MANILA, Philippines — The coronavirus disease (Covid-19) pandemic has pushed an estimated 75 million to 80 million more people in developing Asia into extreme poverty as of last year compared with what would have happened without Covid-19, as per a new report by the Asian Development Bank released on Aug. 24.
“Assuming that the pandemic has increased inequality, the relative rise in extreme poverty — defined as living on less than $1.90 a day — maybe even greater,” the report said.
“Progress has also stalled in areas such as hunger, health, and education where earlier achievements across the region had been significant, albeit uneven.”
As per the report, key indicators present comprehensive economic, financial, social, and environmental statistics for Asian Development Bank’s 49 regional members. About 203 million people, or 5.2 percent of developing Asia’s population, lived in extreme poverty as of 2017.
“As poverty has declined, the proportion of people in higher income brackets has increased,” the report said.
“This is particularly noteworthy among those living on between $5.50 and $15.00 a day, with the latest estimates showing that more than one in every three people from developing Asia was in this income group, a more than sevenfold increase since 1990.”
Without Covid-19, that number would have declined to an estimated 2.6 percent in 2020.
“Asia and the Pacific have made impressive strides, but Covid-19 has revealed social and economic fault lines that may weaken the region’s sustainable and inclusive development,” said Yasuyuki Sawada, Chief Economist at Asian Development Bank, in a statement.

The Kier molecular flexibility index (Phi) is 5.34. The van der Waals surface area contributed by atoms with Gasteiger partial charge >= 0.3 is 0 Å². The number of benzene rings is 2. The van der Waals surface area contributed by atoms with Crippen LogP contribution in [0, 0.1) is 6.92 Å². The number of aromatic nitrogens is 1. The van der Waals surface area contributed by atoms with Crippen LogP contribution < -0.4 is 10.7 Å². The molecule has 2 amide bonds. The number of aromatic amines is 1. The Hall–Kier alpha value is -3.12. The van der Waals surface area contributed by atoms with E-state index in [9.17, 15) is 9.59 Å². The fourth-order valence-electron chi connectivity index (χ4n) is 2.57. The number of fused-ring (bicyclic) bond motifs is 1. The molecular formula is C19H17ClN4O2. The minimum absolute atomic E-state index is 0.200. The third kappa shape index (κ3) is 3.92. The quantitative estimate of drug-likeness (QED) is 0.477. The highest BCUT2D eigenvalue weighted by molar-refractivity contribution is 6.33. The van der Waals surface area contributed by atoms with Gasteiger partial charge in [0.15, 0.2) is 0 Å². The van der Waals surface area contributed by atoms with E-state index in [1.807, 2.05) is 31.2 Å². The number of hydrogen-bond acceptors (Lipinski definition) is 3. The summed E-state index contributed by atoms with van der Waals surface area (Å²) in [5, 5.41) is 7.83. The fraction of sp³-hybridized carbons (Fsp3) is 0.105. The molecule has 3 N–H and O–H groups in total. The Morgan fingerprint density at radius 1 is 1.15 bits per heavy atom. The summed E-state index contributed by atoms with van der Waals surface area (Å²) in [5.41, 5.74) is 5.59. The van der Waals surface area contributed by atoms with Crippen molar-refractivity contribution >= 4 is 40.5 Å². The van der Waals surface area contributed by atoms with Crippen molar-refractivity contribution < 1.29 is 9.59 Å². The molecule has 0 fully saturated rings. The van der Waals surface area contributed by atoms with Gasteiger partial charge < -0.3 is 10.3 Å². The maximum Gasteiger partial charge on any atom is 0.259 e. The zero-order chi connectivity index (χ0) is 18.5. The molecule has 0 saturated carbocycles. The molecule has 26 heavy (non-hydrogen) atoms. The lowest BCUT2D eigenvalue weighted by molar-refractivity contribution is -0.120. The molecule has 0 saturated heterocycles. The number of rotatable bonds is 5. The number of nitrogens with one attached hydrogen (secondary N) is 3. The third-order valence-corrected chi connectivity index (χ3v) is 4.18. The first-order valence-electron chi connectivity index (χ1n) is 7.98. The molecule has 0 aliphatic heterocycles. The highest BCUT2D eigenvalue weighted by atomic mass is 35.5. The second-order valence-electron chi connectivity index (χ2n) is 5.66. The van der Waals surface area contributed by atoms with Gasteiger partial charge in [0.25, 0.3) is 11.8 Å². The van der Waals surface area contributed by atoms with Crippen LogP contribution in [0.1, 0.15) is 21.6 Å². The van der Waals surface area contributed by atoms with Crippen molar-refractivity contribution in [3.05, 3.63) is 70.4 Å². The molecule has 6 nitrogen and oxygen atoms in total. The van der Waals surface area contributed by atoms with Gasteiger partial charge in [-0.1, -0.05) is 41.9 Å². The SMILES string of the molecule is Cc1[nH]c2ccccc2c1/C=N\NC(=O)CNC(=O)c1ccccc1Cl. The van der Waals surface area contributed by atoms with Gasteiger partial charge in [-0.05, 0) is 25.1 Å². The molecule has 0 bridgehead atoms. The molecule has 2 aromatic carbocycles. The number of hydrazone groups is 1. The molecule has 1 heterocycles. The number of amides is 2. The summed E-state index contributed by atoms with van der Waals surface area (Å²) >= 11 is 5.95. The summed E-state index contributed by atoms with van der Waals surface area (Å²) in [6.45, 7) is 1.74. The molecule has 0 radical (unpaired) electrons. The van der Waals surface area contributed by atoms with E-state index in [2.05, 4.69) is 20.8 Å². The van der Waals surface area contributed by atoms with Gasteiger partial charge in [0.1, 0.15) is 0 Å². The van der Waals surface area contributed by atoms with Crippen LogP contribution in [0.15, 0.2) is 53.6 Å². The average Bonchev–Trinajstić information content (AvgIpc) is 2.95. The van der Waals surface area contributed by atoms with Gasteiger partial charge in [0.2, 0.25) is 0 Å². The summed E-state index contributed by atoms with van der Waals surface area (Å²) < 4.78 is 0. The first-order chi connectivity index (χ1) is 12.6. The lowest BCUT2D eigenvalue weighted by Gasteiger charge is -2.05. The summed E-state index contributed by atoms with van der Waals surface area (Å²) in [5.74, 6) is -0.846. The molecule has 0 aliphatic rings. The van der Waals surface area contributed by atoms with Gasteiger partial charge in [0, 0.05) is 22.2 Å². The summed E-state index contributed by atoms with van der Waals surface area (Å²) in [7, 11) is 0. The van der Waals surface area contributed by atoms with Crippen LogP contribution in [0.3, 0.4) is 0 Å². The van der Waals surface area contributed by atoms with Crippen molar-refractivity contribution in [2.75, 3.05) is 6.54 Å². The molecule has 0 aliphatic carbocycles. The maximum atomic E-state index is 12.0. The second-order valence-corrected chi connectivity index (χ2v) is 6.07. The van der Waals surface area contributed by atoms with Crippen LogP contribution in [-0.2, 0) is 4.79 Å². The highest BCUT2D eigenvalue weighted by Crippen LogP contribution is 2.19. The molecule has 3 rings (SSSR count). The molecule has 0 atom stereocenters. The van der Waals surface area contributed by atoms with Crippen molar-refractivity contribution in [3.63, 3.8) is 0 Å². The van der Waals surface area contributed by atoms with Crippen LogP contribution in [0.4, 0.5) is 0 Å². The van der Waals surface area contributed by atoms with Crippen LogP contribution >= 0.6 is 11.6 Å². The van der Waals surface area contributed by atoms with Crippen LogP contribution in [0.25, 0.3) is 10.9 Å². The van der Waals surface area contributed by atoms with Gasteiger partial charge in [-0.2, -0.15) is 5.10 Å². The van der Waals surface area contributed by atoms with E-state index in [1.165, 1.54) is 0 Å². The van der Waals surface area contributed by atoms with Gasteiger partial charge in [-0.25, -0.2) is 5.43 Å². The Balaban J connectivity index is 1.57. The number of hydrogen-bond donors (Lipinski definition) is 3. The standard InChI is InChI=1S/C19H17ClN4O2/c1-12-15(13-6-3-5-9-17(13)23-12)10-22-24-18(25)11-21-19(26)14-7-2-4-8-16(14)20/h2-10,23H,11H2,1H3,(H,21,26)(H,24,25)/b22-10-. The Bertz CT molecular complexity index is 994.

“To achieve the 2030 Sustainable Development Goals, decision-makers need to harness high-quality and timely data as a guide for actions to ensure that the recovery leaves no one behind — especially the poor and vulnerable.”
In recent years, Asia and the Pacific’s economy has thrived and contributed as much as 35 percent to global gross domestic product (GDP) in current US dollars in 2019.
But Covid-19 took a toll just when weaker domestic investment and slowing global trade and economic activity were starting to challenge this momentum.
Among reporting economies in Asia and the Pacific, only about one in four posted GDP growth last year. The region lost about 8 percent of work hours due to mobility restrictions, affecting poorer households and workers in the informal economy.
The key indicators report includes a special supplement introducing a practical framework for measuring the digital economy and its growing role in modern life, particularly during the Covid-19 pandemic.
(With inputs from ANI)
Edited by Saptak Datta and Praveen Pramod Tewari
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